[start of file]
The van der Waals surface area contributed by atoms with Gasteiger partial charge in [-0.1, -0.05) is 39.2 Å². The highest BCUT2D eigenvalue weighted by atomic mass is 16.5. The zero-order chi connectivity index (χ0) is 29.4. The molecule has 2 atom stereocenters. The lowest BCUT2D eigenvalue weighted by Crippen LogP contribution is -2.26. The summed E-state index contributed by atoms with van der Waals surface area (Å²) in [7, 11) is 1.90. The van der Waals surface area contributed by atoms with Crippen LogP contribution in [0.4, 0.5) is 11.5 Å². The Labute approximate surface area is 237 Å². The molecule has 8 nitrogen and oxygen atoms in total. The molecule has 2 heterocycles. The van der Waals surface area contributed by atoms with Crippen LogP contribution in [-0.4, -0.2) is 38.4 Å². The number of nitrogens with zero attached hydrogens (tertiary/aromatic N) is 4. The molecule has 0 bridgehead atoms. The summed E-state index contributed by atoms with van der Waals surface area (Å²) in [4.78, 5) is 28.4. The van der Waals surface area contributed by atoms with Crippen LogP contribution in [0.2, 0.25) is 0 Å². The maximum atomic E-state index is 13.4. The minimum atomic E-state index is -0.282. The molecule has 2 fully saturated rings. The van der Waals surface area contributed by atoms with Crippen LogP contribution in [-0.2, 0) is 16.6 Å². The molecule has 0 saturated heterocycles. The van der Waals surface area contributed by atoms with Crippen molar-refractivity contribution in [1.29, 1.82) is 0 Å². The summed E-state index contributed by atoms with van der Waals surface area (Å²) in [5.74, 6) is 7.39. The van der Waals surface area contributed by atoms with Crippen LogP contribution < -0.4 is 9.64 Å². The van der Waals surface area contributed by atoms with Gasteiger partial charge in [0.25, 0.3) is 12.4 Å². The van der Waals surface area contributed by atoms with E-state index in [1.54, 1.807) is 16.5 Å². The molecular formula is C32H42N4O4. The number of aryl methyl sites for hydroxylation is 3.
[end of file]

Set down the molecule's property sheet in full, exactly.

The van der Waals surface area contributed by atoms with Gasteiger partial charge in [-0.1, -0.05) is 39.2 Å². The highest BCUT2D eigenvalue weighted by atomic mass is 16.5. The zero-order chi connectivity index (χ0) is 29.4. The molecule has 2 atom stereocenters. The lowest BCUT2D eigenvalue weighted by Crippen LogP contribution is -2.26. The summed E-state index contributed by atoms with van der Waals surface area (Å²) in [7, 11) is 1.90. The van der Waals surface area contributed by atoms with Crippen LogP contribution in [0.4, 0.5) is 11.5 Å². The Labute approximate surface area is 237 Å². The molecule has 8 nitrogen and oxygen atoms in total. The molecule has 2 heterocycles. The van der Waals surface area contributed by atoms with Crippen LogP contribution in [-0.4, -0.2) is 38.4 Å². The number of nitrogens with zero attached hydrogens (tertiary/aromatic N) is 4. The molecule has 0 bridgehead atoms. The summed E-state index contributed by atoms with van der Waals surface area (Å²) in [4.78, 5) is 28.4. The van der Waals surface area contributed by atoms with Crippen LogP contribution in [0.2, 0.25) is 0 Å². The maximum atomic E-state index is 13.4. The minimum atomic E-state index is -0.282. The molecule has 2 fully saturated rings. The van der Waals surface area contributed by atoms with Crippen LogP contribution in [-0.2, 0) is 16.6 Å². The molecule has 0 saturated heterocycles. The van der Waals surface area contributed by atoms with Crippen molar-refractivity contribution in [1.29, 1.82) is 0 Å². The summed E-state index contributed by atoms with van der Waals surface area (Å²) in [5.74, 6) is 7.39. The van der Waals surface area contributed by atoms with Crippen LogP contribution < -0.4 is 9.64 Å². The van der Waals surface area contributed by atoms with Gasteiger partial charge in [0.25, 0.3) is 12.4 Å². The van der Waals surface area contributed by atoms with E-state index in [1.54, 1.807) is 16.5 Å². The molecular formula is C32H42N4O4. The number of aryl methyl sites for hydroxylation is 3.